There is an instruction used for making access to the key of KSU which is a type of memory access instruction. This instruction is generally called a privileged instruction, does not require a key check and its effective address is a real address. But the TLB index is also necessary for translation into a physical address from the real address.
The existing conventional operations of such key instructions will be described with reference to FIG. 2. Whether a current instruction is a key instruction is determined by decoding the operation code in an instruction register using decoder 17. When the instruction decoded is a key instruction, the key comparators 12 and 13 are forcibly set into a matching state, and only the comparators 3 and 4 are operated. When the effective address results in a HIT in the TLB, there is no problem to be considered. IF a HIT does not occur, as in the case of the ordinary memory access instructions, a physical address is obtained through the DAT system, the result is registered in the TLB, is and a physical address obtained by repeated index to TLB used. There is no need or requirement for registering the keys in the TLB for a key instruction, however, in the conventional systems a key is obtained anyway by making an access to the KSU to make the operation common or consistent with ordinary instructions and then the key is registered in the TLB. Usually, the key has a particular value, for example, all zeros.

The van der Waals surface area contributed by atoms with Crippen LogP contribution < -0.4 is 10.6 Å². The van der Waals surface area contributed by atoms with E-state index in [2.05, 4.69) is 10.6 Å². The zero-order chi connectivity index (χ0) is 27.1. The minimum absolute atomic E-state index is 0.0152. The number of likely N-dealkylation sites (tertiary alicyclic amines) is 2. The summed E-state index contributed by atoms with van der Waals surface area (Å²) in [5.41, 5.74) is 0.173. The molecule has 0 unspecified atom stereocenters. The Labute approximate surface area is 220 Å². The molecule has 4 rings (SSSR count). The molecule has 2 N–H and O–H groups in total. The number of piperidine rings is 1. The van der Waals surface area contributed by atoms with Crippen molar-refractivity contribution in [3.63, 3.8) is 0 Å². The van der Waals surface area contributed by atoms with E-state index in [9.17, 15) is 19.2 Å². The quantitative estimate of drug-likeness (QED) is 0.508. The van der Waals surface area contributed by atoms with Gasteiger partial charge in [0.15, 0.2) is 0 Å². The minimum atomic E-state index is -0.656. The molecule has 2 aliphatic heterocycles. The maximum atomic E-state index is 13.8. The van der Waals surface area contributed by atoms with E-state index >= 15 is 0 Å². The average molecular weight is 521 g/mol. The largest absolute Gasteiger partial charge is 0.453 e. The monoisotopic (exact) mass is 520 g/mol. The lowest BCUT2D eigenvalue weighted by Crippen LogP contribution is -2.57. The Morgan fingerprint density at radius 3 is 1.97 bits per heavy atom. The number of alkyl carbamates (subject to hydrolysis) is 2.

In general, the TLB is provided and operated based on a rule of experience that the adjacent addresses of a logical address are often accessed continuously or repeatedly, and the TLB is very effective when the same address translation pair is used many times. However, a key instruction has small appearance or low execution frequency. If a key instruction is executed continuously or repeatedly, but the address to be accessed skips or differs from the previous address by a full unit of address translation, namely in units of 2K bytes to 4K bytes, the same address translation pair is rarely used continuously or repeatedly. Moreover, a key check is also not required as described above. If the address translation pair used for this key instruction is newly registered in the TLB, one translation pair which has been previously used must be nullified and the translation pair could be a high execution frequency pair. Accordingly, translation pairs having a high possibility of reuse eliminated and other translation pairs having a low probability of repeated use are registered in the TLB, resulting in a deterioration of the use efficiency of the TLB.